Do you own our magazine, Trees? Some of our best work on tree planting is there. (It's not here on the site. Yet.). Here's an eye-opener from that magazine from the article Starting Small, to help you foresee how much time it takes a tree to become established:
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Consider a one-inch linden tree 7 feet tall and a four-inch linden tree 12 feet tall, both planted carefully (following our tree planting step-by-step in Oaks got flare) today into the same good site.
Tend each one well until it resumes normal growth. Water it faithfully throughout all its establishment years to keep the root zone moist but not soggy.
Here's how those two will increase in size:
|Today's size||End of this year||2nd year||3rd year||4th year||5th year||6th year||7th year|
|1" dia. trunk
|7' tall||8'||9.5' estab'd.||11'||12.5'||14'||15.5'|
|4" dia. trunk
The smaller tree: In one year the one-inch tree resumes near-normal branch growth and adds a foot to its height and canopy radius. After year two we can see it's going to continue at this pace, so we say it's established.
The big guy: Looks impressive right away but labors that year just to keep a too-large top going with a too-small root system. It grows only about an inch.
In 4 years, a matched set: After 4 years the smaller tree is just a bit shorter than the one that started larger. However, it probably looks bigger for being healthier and fuller.
Meanwhile, the tree that was four inches in trunk diameter and 12' tall at planting has added only about six inches by the time it gets into its 4th year. It will not have an appreciable growth until that time. Then, it adds six inches in year four, and increases that rate to ten inches the next year. By the beginning of its seventh year it will be growing at one foot per year -- that's established at the lower end of its species norm.
When a tree reaches and sustains its species normal growth rate, we say it has established. That means the gardener can at last put away the sprinkler that's been dedicated to keeping its root zone moist.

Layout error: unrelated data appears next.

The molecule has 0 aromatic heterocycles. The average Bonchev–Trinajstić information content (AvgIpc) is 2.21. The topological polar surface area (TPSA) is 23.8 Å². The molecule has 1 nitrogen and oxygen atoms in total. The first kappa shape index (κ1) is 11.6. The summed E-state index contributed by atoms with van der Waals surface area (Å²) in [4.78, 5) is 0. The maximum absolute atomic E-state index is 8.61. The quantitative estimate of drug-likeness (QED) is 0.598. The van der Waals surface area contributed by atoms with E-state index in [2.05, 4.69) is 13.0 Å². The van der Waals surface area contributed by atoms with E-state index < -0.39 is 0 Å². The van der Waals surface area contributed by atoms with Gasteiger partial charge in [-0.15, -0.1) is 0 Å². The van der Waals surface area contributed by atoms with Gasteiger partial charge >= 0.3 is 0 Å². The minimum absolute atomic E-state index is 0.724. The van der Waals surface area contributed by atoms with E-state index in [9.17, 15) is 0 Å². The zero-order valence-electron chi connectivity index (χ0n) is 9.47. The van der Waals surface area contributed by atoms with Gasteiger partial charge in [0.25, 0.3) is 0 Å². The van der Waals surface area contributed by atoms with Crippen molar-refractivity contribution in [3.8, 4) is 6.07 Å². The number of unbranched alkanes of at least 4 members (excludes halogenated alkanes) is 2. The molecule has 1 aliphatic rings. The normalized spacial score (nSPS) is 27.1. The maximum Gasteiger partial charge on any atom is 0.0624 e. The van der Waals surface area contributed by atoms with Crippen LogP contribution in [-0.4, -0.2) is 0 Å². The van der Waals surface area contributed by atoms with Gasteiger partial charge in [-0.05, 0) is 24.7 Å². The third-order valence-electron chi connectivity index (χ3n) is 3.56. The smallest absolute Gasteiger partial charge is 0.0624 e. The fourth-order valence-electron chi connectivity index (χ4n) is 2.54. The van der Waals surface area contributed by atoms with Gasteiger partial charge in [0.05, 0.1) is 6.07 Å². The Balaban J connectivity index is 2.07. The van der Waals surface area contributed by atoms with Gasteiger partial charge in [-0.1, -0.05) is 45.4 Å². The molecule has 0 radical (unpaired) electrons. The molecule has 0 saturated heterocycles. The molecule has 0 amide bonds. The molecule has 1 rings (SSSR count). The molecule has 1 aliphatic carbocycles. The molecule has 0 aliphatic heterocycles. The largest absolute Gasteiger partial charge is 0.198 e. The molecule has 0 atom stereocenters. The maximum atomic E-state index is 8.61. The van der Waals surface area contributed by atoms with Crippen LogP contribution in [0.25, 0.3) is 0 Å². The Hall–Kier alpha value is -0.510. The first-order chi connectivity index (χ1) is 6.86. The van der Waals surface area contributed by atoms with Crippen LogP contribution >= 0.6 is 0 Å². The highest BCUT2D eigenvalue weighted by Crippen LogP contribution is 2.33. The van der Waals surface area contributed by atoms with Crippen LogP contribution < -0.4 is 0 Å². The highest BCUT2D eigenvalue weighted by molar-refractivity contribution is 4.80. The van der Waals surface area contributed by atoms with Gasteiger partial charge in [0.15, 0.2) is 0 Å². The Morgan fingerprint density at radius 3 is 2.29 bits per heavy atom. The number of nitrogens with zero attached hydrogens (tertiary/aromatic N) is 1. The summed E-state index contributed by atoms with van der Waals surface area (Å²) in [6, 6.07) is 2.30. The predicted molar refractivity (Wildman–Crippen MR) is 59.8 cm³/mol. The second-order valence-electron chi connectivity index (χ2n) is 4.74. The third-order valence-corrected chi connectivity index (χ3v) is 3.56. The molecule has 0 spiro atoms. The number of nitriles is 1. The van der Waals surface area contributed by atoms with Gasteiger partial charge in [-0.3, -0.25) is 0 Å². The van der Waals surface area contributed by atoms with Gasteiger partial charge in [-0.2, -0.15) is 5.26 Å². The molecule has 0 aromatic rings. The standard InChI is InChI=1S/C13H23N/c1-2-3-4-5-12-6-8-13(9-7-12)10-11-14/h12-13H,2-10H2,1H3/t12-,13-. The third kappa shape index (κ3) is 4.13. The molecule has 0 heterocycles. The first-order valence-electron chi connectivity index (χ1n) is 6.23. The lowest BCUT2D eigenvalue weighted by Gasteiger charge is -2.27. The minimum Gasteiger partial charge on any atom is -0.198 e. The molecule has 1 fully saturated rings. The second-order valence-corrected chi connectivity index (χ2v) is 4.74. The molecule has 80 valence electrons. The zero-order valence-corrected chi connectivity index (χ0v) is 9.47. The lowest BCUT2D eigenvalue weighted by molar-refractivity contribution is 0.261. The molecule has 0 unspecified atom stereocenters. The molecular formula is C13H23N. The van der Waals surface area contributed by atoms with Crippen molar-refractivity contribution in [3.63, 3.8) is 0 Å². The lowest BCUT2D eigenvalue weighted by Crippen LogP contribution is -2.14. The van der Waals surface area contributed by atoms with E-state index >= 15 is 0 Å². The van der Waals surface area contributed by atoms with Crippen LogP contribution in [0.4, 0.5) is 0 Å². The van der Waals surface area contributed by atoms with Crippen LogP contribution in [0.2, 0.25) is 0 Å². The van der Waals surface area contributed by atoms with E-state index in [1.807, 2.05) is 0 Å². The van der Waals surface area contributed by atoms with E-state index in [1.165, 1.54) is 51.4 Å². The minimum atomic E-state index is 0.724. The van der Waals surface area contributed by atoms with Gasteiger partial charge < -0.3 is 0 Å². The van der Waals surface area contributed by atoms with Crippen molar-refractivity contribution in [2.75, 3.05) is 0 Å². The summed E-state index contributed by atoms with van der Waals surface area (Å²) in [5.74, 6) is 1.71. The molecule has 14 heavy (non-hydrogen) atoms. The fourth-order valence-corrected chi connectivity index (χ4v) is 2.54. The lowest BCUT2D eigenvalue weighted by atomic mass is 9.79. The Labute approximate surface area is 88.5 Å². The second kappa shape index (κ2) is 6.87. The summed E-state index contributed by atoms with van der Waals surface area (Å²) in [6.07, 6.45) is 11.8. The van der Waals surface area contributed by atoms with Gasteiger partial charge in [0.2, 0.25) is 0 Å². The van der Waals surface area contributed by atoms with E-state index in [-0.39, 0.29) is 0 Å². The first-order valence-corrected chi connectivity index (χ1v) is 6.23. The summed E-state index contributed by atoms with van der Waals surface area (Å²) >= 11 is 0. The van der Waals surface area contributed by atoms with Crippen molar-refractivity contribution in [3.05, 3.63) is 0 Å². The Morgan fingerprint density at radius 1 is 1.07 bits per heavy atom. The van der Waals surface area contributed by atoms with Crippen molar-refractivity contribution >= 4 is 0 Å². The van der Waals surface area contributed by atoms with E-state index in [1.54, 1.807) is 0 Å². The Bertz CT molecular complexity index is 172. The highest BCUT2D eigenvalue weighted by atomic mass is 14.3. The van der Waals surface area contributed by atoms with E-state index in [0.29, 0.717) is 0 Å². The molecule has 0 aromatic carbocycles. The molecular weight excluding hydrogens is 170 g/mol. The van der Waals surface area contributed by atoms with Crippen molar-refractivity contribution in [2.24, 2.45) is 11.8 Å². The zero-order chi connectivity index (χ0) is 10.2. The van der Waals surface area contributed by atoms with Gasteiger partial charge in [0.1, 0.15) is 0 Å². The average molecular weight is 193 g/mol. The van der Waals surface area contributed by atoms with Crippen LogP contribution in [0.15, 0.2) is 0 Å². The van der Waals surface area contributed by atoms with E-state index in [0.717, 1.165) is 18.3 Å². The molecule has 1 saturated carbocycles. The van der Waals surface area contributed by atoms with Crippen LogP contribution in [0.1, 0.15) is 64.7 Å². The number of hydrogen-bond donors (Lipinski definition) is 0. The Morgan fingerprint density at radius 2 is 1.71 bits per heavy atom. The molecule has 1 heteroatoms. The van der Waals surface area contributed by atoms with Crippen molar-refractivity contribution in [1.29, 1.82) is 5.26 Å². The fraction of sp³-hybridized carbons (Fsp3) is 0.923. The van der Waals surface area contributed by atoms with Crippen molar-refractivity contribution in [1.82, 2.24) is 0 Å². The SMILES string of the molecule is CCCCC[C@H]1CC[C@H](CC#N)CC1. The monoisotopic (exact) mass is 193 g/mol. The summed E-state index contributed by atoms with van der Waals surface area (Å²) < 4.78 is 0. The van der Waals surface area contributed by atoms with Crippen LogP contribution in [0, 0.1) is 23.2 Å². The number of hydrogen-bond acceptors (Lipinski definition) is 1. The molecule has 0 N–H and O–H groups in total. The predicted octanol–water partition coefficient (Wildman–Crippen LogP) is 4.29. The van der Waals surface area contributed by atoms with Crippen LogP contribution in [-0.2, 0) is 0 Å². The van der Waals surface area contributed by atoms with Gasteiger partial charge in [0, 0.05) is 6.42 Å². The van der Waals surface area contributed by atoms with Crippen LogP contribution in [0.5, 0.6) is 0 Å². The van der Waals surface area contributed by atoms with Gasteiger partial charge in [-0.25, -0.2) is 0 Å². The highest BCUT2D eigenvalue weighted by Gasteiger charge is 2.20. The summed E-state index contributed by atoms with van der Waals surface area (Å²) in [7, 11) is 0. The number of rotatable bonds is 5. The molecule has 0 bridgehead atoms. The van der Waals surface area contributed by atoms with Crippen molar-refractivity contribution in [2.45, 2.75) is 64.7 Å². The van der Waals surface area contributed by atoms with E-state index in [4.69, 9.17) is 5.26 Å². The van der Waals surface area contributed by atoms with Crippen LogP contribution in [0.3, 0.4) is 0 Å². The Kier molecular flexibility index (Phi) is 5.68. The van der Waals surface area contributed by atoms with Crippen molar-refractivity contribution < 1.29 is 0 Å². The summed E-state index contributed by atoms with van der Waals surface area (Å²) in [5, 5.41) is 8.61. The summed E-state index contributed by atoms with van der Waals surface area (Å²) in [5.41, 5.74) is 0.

This river birch was 2" caliper at planting. Here we're using the unwrapped burlap as a sling to lower it into its hole. (For the complete planting process, see Oaks got flare.)
Its root ball looked big and certainly was a beast to move around but it contained only about 25% of the roots the tree had before it was dug for sale. It took a little more than 3 years for the tree to grow enough new root to fully support itself. Then it took off and began growing like a champ. At ten years, it had doubled in size.
Both trees in our chart begin their seventh year even up at 14' tall. However, the tree that was smaller to begin with gains ground for at least a few more years. It has grown and will continue to grow more each year than its partner because it is healthier, with a wider, more self-sufficient root system and more starch reserves stored away to help it through rough times. It was less stressed by its initial uprooting (when it was balled and burlapped or containerized for sale) and every year after was less prone than its partner to insect or disease damage.
Right: Plant sizes can be deceiving and the fastest growing species are often the biggest. So look into mature size and growth rate before you decide what to plant. The little river birch (Betula nigra) you see us planting above doubled in size in 10 years, will be as large as the birches at right in 15 years, and still be only half grown. It's a much bigger tree than its little cousins, the paper birches.
You can see why a river birch often outgrows its gardener's expectations. In What's Coming Up 23, see what we recommended and the owner did to avoid losing the over-achiever, near right, once it reached its site's limits. Photo ©2008 C. Gibbs
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